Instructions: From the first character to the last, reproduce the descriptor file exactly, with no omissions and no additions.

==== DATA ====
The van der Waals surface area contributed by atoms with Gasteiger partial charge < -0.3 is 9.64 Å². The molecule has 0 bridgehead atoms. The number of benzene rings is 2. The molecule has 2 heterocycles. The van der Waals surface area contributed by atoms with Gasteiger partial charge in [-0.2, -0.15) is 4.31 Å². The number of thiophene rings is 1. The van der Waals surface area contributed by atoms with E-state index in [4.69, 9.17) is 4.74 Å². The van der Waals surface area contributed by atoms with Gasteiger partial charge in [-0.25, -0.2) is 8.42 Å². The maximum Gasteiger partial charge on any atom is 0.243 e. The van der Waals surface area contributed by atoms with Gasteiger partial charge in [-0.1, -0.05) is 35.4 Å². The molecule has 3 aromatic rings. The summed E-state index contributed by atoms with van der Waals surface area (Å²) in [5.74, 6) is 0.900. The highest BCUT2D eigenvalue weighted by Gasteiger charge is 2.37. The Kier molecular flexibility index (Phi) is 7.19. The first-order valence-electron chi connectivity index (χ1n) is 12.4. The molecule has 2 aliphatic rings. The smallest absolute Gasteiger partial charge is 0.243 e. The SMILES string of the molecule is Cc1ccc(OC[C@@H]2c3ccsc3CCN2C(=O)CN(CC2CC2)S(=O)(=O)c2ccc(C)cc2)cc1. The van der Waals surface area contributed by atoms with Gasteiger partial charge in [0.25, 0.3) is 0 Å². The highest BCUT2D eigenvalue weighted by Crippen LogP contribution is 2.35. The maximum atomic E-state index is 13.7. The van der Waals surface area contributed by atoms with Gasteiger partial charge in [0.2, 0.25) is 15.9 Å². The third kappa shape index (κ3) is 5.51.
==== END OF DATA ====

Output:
The van der Waals surface area contributed by atoms with Gasteiger partial charge < -0.3 is 9.64 Å². The molecule has 0 bridgehead atoms. The number of benzene rings is 2. The molecule has 2 heterocycles. The van der Waals surface area contributed by atoms with Gasteiger partial charge in [-0.2, -0.15) is 4.31 Å². The number of thiophene rings is 1. The van der Waals surface area contributed by atoms with E-state index in [4.69, 9.17) is 4.74 Å². The van der Waals surface area contributed by atoms with Gasteiger partial charge in [-0.25, -0.2) is 8.42 Å². The maximum Gasteiger partial charge on any atom is 0.243 e. The van der Waals surface area contributed by atoms with Gasteiger partial charge in [-0.1, -0.05) is 35.4 Å². The molecule has 3 aromatic rings. The summed E-state index contributed by atoms with van der Waals surface area (Å²) in [5.74, 6) is 0.900. The highest BCUT2D eigenvalue weighted by Gasteiger charge is 2.37. The Kier molecular flexibility index (Phi) is 7.19. The first-order valence-electron chi connectivity index (χ1n) is 12.4. The molecule has 2 aliphatic rings. The smallest absolute Gasteiger partial charge is 0.243 e. The SMILES string of the molecule is Cc1ccc(OC[C@@H]2c3ccsc3CCN2C(=O)CN(CC2CC2)S(=O)(=O)c2ccc(C)cc2)cc1. The van der Waals surface area contributed by atoms with Gasteiger partial charge in [0.25, 0.3) is 0 Å². The highest BCUT2D eigenvalue weighted by Crippen LogP contribution is 2.35. The maximum atomic E-state index is 13.7. The van der Waals surface area contributed by atoms with Gasteiger partial charge in [0.2, 0.25) is 15.9 Å². The third kappa shape index (κ3) is 5.51.